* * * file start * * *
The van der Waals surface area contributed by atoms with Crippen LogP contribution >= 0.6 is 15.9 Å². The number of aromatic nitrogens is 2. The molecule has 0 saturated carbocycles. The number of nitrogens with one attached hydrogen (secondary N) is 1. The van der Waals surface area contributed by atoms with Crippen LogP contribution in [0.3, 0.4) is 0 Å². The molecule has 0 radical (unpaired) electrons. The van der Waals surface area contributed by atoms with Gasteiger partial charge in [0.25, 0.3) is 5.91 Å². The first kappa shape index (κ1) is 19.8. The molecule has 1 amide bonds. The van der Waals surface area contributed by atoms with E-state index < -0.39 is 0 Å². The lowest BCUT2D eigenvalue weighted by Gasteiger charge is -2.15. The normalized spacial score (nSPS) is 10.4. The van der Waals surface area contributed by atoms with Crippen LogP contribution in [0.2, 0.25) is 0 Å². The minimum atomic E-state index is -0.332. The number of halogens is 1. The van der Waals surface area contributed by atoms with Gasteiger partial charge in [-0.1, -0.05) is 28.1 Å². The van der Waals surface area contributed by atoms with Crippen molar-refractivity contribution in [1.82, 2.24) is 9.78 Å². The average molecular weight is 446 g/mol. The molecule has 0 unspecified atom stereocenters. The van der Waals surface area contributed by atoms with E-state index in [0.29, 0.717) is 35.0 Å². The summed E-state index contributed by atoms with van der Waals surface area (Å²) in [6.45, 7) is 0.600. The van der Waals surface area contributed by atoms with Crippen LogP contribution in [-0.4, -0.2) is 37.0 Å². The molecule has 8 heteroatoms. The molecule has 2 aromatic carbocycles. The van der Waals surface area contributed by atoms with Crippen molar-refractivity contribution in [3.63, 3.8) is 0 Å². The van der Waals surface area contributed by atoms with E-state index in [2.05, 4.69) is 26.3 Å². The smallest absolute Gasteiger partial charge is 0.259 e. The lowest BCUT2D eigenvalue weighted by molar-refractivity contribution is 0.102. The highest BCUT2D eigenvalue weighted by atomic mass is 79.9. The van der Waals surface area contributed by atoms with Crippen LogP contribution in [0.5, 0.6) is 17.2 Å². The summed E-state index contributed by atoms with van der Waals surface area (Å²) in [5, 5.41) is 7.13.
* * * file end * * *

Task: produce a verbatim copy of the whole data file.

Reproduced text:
The van der Waals surface area contributed by atoms with Crippen LogP contribution >= 0.6 is 15.9 Å². The number of aromatic nitrogens is 2. The molecule has 0 saturated carbocycles. The number of nitrogens with one attached hydrogen (secondary N) is 1. The van der Waals surface area contributed by atoms with Crippen LogP contribution in [0.3, 0.4) is 0 Å². The molecule has 0 radical (unpaired) electrons. The van der Waals surface area contributed by atoms with Gasteiger partial charge in [0.25, 0.3) is 5.91 Å². The first kappa shape index (κ1) is 19.8. The molecule has 1 amide bonds. The van der Waals surface area contributed by atoms with E-state index < -0.39 is 0 Å². The lowest BCUT2D eigenvalue weighted by Gasteiger charge is -2.15. The normalized spacial score (nSPS) is 10.4. The van der Waals surface area contributed by atoms with Crippen LogP contribution in [0.2, 0.25) is 0 Å². The minimum atomic E-state index is -0.332. The number of halogens is 1. The van der Waals surface area contributed by atoms with Gasteiger partial charge in [-0.1, -0.05) is 28.1 Å². The van der Waals surface area contributed by atoms with Crippen molar-refractivity contribution in [1.82, 2.24) is 9.78 Å². The average molecular weight is 446 g/mol. The molecule has 0 unspecified atom stereocenters. The van der Waals surface area contributed by atoms with E-state index in [0.29, 0.717) is 35.0 Å². The summed E-state index contributed by atoms with van der Waals surface area (Å²) in [6.45, 7) is 0.600. The van der Waals surface area contributed by atoms with Crippen LogP contribution in [-0.4, -0.2) is 37.0 Å². The molecule has 8 heteroatoms. The molecule has 2 aromatic carbocycles. The van der Waals surface area contributed by atoms with Crippen molar-refractivity contribution in [3.63, 3.8) is 0 Å². The van der Waals surface area contributed by atoms with E-state index in [2.05, 4.69) is 26.3 Å². The smallest absolute Gasteiger partial charge is 0.259 e. The lowest BCUT2D eigenvalue weighted by molar-refractivity contribution is 0.102. The highest BCUT2D eigenvalue weighted by atomic mass is 79.9. The van der Waals surface area contributed by atoms with Crippen LogP contribution in [0.5, 0.6) is 17.2 Å². The summed E-state index contributed by atoms with van der Waals surface area (Å²) in [5, 5.41) is 7.13.